Human Rights Watch (HRW) stated on Saturday that a member of a banned Cambodian opposition group was arrested in Bangkok and faces deportation. Thol Samnang is being held at the Suan Phlu immigration detention centre in central Bangkok, according to Sunai Phasuk, HRW Asia’s senior researcher on Thailand.
According to local media sources, Thol Samnang was on his way to the UN High Commissioner for Refugees (UNHCR) office in Bangkok when he was caught near Victory Monument.
In a tweet, Mr Sunai stated that Thailand’s new anti-torture and forced disappearance legislation forbids the deportation of anyone who may risk harm in the destination country.
Urgent Alert! #Thai authorities arrested #Cambodian #refugee and member of opposition Candle Light Party. Thol Samnang escaped persecution by #HunSen government in #Cambodia to seek protection in #Thailand. Thai and international laws prohibit deportation of anyone to face… https://t.co/eKgqWoBaGt
— Sunai (@sunaibkk) July 8, 2023
The Candlelight group, the country’s sole substantial opposition group, lost its bid in late May to lift a ban on participating in national elections on July 23.
After failing to provide required paperwork, the National Election Committee refused to register the party. The judgement was later affirmed by the Constitutional Council, paving the door for long-serving Prime Minister Hun Sen to run a one-horse race.
Hun Sen is accused by critics and rights groups of exploiting the judicial system to suppress dissent to his leadership, particularly in the run-up to elections.
Absolutely critical that #Thailand Immigration does NOT deport #Cambodia Candlelight Party political activist Thol Samnang, who should be considered as asylum seeker & offered protection & immediate access to @UNHCRAsia! says @hrw. @MFAThai https://t.co/6tSitZqKe1 pic.twitter.com/B0bPUEumkn
— Phil Robertson (@Reaproy) July 8, 2023
The Candlelight Party gained traction in the local elections last year, claiming 22% of the popular vote, and was preparing to oppose Hun Sen’s ruling Cambodian People’s Party (CPP) in every constituency in the national elections.
After the opposition Cambodia National Rescue Party (CNRP) was disbanded, the CPP won every seat in the 2018 national elections.
The Candlelight Party, originally the Sam Rainsy Party (SRP), was a Cambodian political party created in 1995 by Sam Rainsy, a renowned Cambodian opposition leader. The party’s goal was to oppose the ruling Cambodian People’s Party (CPP) and advocate democratic changes, human rights, and social justice in Cambodia.
After political conflicts with other party members, Sam Rainsy, a former member of the FUNCINPEC party, created the SRP. The SRP swiftly gained popularity, particularly among urban voters and those dissatisfied with the CPP’s long dominance.
The SRP ran in national elections in 1998, 2003, and 2008, eventually becoming the largest opposition party in the National Assembly. The SRP gained 24 of the 123 seats in the 2003 elections, making it the largest opposition party at the time. The party boosted its seat count to 26 in the 2008 elections.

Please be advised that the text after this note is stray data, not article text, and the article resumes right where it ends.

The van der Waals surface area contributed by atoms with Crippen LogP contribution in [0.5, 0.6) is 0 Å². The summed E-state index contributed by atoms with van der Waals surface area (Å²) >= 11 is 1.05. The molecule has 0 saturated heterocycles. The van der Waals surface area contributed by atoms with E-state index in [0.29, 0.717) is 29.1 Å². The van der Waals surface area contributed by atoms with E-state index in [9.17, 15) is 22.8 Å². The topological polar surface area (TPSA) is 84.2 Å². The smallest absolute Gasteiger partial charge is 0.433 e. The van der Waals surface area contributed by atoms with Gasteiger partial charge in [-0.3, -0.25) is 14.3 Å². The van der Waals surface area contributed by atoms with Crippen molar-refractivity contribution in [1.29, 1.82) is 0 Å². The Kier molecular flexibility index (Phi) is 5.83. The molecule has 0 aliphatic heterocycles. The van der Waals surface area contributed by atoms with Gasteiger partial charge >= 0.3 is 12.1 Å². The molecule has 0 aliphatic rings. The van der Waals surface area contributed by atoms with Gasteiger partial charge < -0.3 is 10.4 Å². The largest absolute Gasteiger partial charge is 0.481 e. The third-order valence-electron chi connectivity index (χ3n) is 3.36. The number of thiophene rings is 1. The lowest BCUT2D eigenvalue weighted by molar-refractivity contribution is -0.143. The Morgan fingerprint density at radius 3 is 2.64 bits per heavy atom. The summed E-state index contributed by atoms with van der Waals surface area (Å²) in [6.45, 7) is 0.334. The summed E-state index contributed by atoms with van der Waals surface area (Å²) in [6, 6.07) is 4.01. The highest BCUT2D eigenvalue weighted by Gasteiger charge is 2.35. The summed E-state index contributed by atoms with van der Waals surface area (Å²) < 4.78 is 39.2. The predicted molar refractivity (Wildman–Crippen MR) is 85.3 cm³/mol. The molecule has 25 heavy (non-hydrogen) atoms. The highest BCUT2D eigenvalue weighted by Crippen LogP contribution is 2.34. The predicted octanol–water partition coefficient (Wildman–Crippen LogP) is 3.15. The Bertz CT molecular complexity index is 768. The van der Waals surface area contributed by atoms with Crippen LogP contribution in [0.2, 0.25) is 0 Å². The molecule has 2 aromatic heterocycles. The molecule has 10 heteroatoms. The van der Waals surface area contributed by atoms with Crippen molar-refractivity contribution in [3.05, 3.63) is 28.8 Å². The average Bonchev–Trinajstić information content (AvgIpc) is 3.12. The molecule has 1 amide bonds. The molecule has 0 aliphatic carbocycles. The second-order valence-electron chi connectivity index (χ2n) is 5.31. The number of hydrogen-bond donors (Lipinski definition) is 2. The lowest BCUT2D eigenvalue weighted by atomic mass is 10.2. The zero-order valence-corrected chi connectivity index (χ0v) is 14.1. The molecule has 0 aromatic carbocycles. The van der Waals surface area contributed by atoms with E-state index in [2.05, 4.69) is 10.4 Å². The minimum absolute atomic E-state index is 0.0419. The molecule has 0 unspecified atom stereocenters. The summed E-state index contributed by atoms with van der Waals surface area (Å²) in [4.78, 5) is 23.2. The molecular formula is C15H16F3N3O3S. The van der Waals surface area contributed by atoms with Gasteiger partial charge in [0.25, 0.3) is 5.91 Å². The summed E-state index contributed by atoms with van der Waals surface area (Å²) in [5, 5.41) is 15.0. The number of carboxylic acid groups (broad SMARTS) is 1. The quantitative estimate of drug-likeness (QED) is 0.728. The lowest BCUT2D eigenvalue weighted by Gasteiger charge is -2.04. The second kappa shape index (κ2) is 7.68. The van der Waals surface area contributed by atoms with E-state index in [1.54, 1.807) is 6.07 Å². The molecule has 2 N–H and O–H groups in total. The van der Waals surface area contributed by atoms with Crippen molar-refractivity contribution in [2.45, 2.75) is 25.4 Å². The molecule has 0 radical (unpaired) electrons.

As the leader of the SRP, Sam Rainsy was noted for his outspoken criticism of the CPP and Prime Minister Hun Sen. He frequently expressed alarm in Cambodia about electoral irregularities, corruption, and human rights violations.
The Cambodia National Rescue group (CNRP) was formed in 2012 after the Sam Rainsy Party united with another opposition group, the Human Rights Party (HRP). The goal of this merger was to unite opposition forces and boost their prospects of defeating the CPP in the 2013 national elections.
Following the CNRP’s dissolution in 2017, Sam Rainsy and other party members maintained their political activity from overseas, campaigning for democratic changes and foreign assistance to address Cambodia’s political predicament.
When the CNRP was disbanded in November 2017, nearly 90% of its members joined Candlelight, a youth-led organisation.
Hun Sen’s CPP emerged as the main political force. Over time, the CPP solidified its authority and formed the country’s de facto one-party regime.
The CPP’s supremacy can be linked to a number of factors, including its historical role in the Khmer Rouge resistance, capacity to produce stability and economic growth, and control over important institutions such as the military, police, and judiciary.
The CPP has also employed patronage networks and a variety of political measures to keep its grip on power.
When the Supreme Court abolished the CNRP, it effectively destroyed any opposition force, further strengthening the CPP’s control.
The lack of a strong opposition has raised concerns about Cambodia’s democracy and political pluralism. Critics claim that one-party rule inhibits political freedoms, suppresses criticism, and limits the space for serious opposition.
Human rights violations, limits on free speech and assembly, and a lack of transparency and accountability in the government have all been accused.